News has sadly broken that British SFF author and artist Patrick Tilley has passed away. He passed on 25 May 2020 at the age of 91, although the news had flown under the radar until now.
Born on 4 July, 1928 in Norfolk, Tilley studied art at the University of Durham and worked as a graphic designer in the 1950s. He travelled widely in the United States, falling in love with its vast landscapes which informed much of his writing. He switched careers to scriptwriting, penning an episode of the TV series Crane in 1964 and then penning the screenplays for the films Wuthering Heights (1970), The People That Time Forgot (1977) and The Legacy (1978).
He changed gears again to novels, penning the excellent but mostly-forgotten SF disaster novel Fade-Out (1975), in which an alien spacecraft arrives on Earth and inadvertently drains the planet of electricity, ending civilisation as we know it. His second novel, Mission (1981), postulated the arrival of Jesus Christ in modern-day New York. Tilley eschewed the perhaps more instinctive idea of simply repeating the New Testament story in contemporary America in favour of a more colourful space opera in which Jesus's return is part of an interstellar war between two alien powers, with Earth caught in the middle. The book accrued a small but passionate cult following.
Xan (1986) is a more conventional SF thriller in which a small family, newly arrived in Gainsville, Kansas, is caught up in events as an alien lands in the town to conduct reconnaissance before a full-scale invasion, leading to abductions and various other Close Encounters-but-the-aliens-are-bad shenanigans. Star Wartz: Tales of Adventure from the Rimworld (1995) is a pastiche of SF "Big Dumb Object" novels (such as Larry Niven's Ringworld or Arthur C. Clarke's Rendezvous with Rama), set on the Rimworld, a collection of 1,476 planets moved into orbit around two suns. A young man from Earth is transported to the Rimwold and gets involved in various misadventures.
However, Tilley will be best-remembered for his ambitious and impressive Amtrak Wars sequence: Cloud Warrior (1983), First Family (1985), Iron Master (1987), Blood River (1988), Death-Bringer (1989) and Earth-Thunder (1990), along with companion volume Dark Visions: An Illustrated Guide to the Amtrak Wars (1987). Melding science fiction, fantasy, dystopian, post-apocalyptic, Western and samurai themes, the six-volume series is set a thousand years after a devastating nuclear war has ended civilisation. A group of incredibly rich billionaires foresaw the apocalypse coming and set up a colossal underground bunker complex thousands of feet Houston, Texas, and in the following centuries have expanded this through surface waystations and subterranean, high-speed vac-trains to an entire civilisation, the Amtrak Federation (renamed the Lone Star Confederation in a reprint of the series). The Federation, led by the hereditary President-General, believes its manifest destiny is to recolonise the surface world by any means. However, in the intervening time the descendants of the less-fortunate survivors who had to eke out a living on the radiation-blanketed surface have spread out and colonised most of North America, forming a vaguely Native American-inspired tribal and nomadic society known as the Plainfolk Mutes. When the Federation sends its first wagon-train (a land-based combination of dreadnought and aircraft carrier) into Plainfolk territory, it triggers a war between their own high-tech civilisation and the Mutes, who have primitive weapons but an ace in the hole: an inexplicable ability to manipulate the natural elements. The series follows what happens to antihero Steve Brickman after he is captured by the Mutes and then escapes back home.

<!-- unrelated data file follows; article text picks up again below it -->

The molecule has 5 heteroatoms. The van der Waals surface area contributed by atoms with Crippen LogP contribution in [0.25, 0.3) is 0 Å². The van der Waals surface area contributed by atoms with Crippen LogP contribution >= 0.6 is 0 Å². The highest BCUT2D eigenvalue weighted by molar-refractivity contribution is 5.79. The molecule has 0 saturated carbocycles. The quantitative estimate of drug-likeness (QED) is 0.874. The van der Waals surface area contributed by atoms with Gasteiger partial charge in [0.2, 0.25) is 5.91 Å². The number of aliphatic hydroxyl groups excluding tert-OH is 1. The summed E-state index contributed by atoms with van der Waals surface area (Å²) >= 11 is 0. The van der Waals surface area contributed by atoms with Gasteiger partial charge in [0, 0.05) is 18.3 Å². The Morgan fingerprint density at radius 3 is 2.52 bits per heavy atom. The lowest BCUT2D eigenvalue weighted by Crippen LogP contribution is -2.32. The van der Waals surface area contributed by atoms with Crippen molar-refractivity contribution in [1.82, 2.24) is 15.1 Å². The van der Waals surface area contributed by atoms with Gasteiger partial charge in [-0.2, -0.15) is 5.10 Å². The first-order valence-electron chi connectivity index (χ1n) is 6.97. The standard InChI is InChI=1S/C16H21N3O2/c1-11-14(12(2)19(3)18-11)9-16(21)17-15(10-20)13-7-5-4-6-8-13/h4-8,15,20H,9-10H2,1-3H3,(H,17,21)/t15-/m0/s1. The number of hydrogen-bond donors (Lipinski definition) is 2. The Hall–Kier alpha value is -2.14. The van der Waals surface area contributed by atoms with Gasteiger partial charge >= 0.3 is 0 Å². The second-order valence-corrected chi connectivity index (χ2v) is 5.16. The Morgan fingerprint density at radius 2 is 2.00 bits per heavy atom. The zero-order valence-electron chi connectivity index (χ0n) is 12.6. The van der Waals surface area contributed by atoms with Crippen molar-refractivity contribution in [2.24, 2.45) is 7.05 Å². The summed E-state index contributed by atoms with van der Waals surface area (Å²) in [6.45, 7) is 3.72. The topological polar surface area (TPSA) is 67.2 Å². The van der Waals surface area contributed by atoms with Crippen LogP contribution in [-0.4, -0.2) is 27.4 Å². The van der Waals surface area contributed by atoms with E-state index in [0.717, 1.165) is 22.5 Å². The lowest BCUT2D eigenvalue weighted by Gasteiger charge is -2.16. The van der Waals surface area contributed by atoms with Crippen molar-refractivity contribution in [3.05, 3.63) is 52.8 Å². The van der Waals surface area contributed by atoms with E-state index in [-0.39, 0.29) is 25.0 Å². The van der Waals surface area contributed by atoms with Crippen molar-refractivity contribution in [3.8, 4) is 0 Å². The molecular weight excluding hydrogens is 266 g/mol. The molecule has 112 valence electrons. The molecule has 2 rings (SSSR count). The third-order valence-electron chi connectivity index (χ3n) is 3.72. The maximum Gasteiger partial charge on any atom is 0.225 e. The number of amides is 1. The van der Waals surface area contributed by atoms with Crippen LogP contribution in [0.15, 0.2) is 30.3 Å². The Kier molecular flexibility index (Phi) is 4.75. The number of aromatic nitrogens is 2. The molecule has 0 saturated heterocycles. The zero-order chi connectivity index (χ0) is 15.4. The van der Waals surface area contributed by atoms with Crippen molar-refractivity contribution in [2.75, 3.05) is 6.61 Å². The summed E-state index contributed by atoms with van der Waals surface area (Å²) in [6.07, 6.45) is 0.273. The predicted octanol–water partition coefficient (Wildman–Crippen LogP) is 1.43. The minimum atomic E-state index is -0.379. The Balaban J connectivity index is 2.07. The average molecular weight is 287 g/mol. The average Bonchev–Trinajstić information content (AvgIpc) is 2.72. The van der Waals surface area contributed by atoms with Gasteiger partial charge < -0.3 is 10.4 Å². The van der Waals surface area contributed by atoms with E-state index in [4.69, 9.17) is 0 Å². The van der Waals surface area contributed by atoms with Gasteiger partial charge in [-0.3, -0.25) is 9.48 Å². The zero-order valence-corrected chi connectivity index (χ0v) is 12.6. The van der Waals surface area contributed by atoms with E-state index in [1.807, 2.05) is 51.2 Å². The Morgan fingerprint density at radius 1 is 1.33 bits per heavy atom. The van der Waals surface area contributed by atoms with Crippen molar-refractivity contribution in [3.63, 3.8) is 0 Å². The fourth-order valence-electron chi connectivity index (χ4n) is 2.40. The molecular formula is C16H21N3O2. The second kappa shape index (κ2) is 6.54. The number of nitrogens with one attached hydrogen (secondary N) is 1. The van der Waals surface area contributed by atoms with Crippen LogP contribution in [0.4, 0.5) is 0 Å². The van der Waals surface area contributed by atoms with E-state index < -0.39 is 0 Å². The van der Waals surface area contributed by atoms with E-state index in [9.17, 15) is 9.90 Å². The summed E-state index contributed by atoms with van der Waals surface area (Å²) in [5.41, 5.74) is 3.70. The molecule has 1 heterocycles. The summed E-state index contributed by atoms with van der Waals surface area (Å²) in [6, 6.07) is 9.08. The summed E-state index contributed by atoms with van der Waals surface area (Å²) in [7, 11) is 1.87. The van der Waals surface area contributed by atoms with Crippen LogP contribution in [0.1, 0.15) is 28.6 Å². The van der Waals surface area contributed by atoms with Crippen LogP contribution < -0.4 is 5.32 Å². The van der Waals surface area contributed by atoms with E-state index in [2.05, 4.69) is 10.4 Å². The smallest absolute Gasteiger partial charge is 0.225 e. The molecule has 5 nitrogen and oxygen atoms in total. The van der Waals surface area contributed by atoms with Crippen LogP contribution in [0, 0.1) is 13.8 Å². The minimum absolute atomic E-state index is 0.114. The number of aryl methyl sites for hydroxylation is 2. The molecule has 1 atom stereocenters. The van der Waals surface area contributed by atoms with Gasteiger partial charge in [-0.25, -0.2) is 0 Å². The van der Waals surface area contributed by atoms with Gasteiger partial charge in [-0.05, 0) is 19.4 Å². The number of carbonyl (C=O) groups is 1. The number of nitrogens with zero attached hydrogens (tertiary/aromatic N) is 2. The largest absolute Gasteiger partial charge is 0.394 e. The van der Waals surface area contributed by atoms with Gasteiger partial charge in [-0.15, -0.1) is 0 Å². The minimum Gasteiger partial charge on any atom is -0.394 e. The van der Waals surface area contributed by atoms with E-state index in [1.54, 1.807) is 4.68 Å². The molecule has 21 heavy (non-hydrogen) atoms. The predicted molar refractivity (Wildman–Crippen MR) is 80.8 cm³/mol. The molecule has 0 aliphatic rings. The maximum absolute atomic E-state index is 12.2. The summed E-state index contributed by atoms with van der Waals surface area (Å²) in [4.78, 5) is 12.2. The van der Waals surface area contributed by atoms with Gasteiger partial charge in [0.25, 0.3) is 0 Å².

Later books in the series expand the worldbuilding to include an exploration of Ne-Issan, a civilisation reminiscent of Shogun-era Japan located (slightly inexplicably) along the Eastern Seaboard, and complex politics within each of the three major factions. The series ends on a distinct downer note; at one point Tilley planned a continuation of the story with a further trilogy (the first book of which, Ghost Rider, was reportedly started but never finished) but never completed the project, leaving the afterword to the sixth book (which seems to have been specifically written to provide closure to the series should the sequels not appear) to wrap things up. By the time the series was done, he'd effectively retired to become a sheep farmer in Wales.
In 2009 an Australian film company optioned the rights to The Amtrak Wars and developed the idea as a feature film adaptation to be called The Talisman Prophecy. The project dried up due to a lack of studio interest, which is a shame because amongst a lot of identikit epic fantasies and post-apocalyptic dystopias, the story actually has quite a few fresh spins and interesting ideas that could make for an original adaptation.
Patrick Tilley was a skilled worldbuilder and storyteller, particularly delighting in political intrigue and knotty scheming by morally ambiguous characters. His writing could over-indulge tropes and occasionally be cheesy (such as very odd, isolated fourth-wall-breaking moments) but his ability to stitch together widely disparate inspirations into a compelling and coherent narrative was impressive. He will be missed.
He is survived by two sons and a daughter.